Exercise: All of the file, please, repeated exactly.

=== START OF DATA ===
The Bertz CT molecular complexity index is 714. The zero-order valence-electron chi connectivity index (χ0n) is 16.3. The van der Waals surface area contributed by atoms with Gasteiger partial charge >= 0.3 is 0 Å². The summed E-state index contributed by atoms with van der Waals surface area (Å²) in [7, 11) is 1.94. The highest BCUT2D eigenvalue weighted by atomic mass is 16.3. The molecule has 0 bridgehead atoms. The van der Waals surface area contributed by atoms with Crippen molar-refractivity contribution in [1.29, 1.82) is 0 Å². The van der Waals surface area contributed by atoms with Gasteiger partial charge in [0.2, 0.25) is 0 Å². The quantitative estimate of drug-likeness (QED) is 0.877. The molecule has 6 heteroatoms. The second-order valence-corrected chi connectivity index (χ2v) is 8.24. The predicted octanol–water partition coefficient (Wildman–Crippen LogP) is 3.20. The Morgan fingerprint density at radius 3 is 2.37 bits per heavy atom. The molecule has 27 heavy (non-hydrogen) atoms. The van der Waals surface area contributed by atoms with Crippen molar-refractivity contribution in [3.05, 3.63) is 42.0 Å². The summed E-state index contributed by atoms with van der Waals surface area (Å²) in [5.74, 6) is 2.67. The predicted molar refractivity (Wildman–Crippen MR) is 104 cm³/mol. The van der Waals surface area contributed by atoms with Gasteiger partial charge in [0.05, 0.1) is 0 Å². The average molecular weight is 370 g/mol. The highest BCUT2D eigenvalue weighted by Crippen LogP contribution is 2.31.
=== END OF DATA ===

The Bertz CT molecular complexity index is 714. The zero-order valence-electron chi connectivity index (χ0n) is 16.3. The van der Waals surface area contributed by atoms with Gasteiger partial charge >= 0.3 is 0 Å². The summed E-state index contributed by atoms with van der Waals surface area (Å²) in [7, 11) is 1.94. The highest BCUT2D eigenvalue weighted by atomic mass is 16.3. The molecule has 0 bridgehead atoms. The van der Waals surface area contributed by atoms with Crippen molar-refractivity contribution in [1.29, 1.82) is 0 Å². The van der Waals surface area contributed by atoms with Gasteiger partial charge in [0.2, 0.25) is 0 Å². The quantitative estimate of drug-likeness (QED) is 0.877. The molecule has 6 heteroatoms. The second-order valence-corrected chi connectivity index (χ2v) is 8.24. The predicted octanol–water partition coefficient (Wildman–Crippen LogP) is 3.20. The Morgan fingerprint density at radius 3 is 2.37 bits per heavy atom. The molecule has 27 heavy (non-hydrogen) atoms. The van der Waals surface area contributed by atoms with Crippen molar-refractivity contribution in [3.05, 3.63) is 42.0 Å². The summed E-state index contributed by atoms with van der Waals surface area (Å²) in [5.74, 6) is 2.67. The predicted molar refractivity (Wildman–Crippen MR) is 104 cm³/mol. The van der Waals surface area contributed by atoms with Gasteiger partial charge in [0.05, 0.1) is 0 Å². The average molecular weight is 370 g/mol. The highest BCUT2D eigenvalue weighted by Crippen LogP contribution is 2.31.